Teaching the teachers: mini-MOOC teaches grad supervisors how to supervise

By Jennifer Allford
November 1, 2017


For almost as long as anyone can remember, faculty who supervise graduate students have learned how to do it primarily ‘on the job,’ backed up with some written materials and a few seminars here and there. But when a graduate student approached faculty to see whether they’d like to take an online course to improve their supervising skills, they jumped at the offer.

“The moment we sent the email invitation we got a very big response,” says Hawazen Alharbi, a PhD candidate at the Werklund School of Education. “People from all over campus sent us notes saying they wanted to be involved in the project.”  The project was a Quality Graduate Supervision miniMOOC – "mini" because it was a pilot project and MOOC for "massive open online course" that you take part in anytime, from anywhere.

Twenty-three faculty members from different disciplines and three UCalgary campuses (including Qatar) signed up to take six online modules over six weeks. Some were brand new and others have been supervising graduate students for decades. “Some supervisors learn as they go. Others may have early success or early struggles,” says Michele Jacobsen, associate professor and the associate dean of graduate programs in the Werklund School of Education. “But everyone wants to be a good supervisor.”


MOOCs can remove barriers to learning.
MOOCs can remove barriers to learning.

Alharbi sent the faculty questionnaires asking them about the challenges they face and the topics they wanted covered. After talking to experts and using information provided by the Faculty of Graduate Studies, she developed the modules:  1) Introduction to Graduate Supervision, 2) Best Supervision Practices, 3) Relationship Building, 4) Mentoring New Researchers, 5) Anticipating and Addressing Challenges, and 6) Promoting Excellence and Wellness in Graduate Education. 

Related: Studying kids' stories to better understand how to teach them

“There are issues that need to be talked about,” says Alharbi. “The faculty appreciated being able to have discussions with other faculty members and supervisors in a very safe environment anytime during the week.” Faculty would gather online to get resources and swap information about their experiences – what works and what doesn’t.

Each module has an overview, learning objectives, resources, and an interactive discussion board.  They also include videos of faculty who have won awards for their graduate supervision sharing their wisdom. There are questions and prompts in the discussion forums, case scenarios to discuss and experts moderating online discussions.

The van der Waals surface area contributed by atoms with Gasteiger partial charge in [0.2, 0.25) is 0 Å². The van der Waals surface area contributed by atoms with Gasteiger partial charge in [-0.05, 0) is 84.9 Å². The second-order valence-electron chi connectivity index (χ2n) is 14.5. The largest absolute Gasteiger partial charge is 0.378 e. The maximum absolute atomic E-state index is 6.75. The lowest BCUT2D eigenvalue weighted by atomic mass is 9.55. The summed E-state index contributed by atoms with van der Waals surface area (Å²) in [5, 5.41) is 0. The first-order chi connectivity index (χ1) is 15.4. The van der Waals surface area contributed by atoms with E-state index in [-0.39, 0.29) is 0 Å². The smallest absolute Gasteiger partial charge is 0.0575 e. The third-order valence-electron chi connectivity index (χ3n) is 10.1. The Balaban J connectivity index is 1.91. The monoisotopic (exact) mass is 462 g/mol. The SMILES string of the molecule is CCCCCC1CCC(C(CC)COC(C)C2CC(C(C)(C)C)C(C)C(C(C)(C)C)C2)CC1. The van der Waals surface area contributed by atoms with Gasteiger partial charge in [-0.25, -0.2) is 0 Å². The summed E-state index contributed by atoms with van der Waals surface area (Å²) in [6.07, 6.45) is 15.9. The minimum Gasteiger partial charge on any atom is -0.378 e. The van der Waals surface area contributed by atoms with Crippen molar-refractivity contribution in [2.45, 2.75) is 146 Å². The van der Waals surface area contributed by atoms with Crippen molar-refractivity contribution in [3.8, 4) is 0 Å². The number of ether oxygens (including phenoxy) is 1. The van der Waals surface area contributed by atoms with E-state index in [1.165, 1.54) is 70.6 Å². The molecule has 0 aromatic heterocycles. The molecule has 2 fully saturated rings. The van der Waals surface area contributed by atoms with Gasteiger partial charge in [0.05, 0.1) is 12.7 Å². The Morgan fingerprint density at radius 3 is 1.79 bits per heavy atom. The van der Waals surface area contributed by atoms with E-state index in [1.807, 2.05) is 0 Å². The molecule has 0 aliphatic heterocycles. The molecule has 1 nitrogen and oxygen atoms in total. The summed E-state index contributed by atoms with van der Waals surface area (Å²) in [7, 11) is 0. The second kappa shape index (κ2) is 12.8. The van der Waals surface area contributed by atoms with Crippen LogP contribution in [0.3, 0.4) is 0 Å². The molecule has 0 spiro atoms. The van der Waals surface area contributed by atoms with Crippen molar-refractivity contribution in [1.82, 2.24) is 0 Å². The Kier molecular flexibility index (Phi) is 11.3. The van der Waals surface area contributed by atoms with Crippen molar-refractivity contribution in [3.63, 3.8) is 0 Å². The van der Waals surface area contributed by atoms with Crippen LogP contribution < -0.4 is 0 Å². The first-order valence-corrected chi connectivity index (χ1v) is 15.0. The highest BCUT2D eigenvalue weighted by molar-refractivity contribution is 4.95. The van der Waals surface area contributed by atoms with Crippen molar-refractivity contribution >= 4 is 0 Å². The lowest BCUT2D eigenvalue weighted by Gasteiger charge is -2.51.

“At the end I found that people liked the miniMOOC,” says Alharbi. “They want it to continue and they want other faculty members to benefit from it.” She’s compiling information and observations from the project “to learn about what worked and what needs to be changed,” in order to design more MOOCs for faculty development. 

“It’s clear to me that faculty want support but they’re busy people,” says Jacobsen. “The answer to providing rich faculty development may be online courses.”

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About our experts

Hawazen Alharbi is a PhD candidate in Learning Sciences “Educational Technology” at Werklund School of Education at the University of Calgary and a lecturer at the Educational Technology Department, King Abdulaziz University, Saudi Arabia. Hawazen is interested in MOOCs research, educational technology, faculty professional development and graduate supervision research.
Michele Jacobsen, PhD, is the associate dean (graduate programs) and a professor in UCalgary's Werklund School of Education. Michele's research program focuses on technology-enabled learning and teaching in both real-time and online Kindergarten to Grade 12 classrooms and post-secondary education using case study, action research and design-based research methodologies. View Michele's publications
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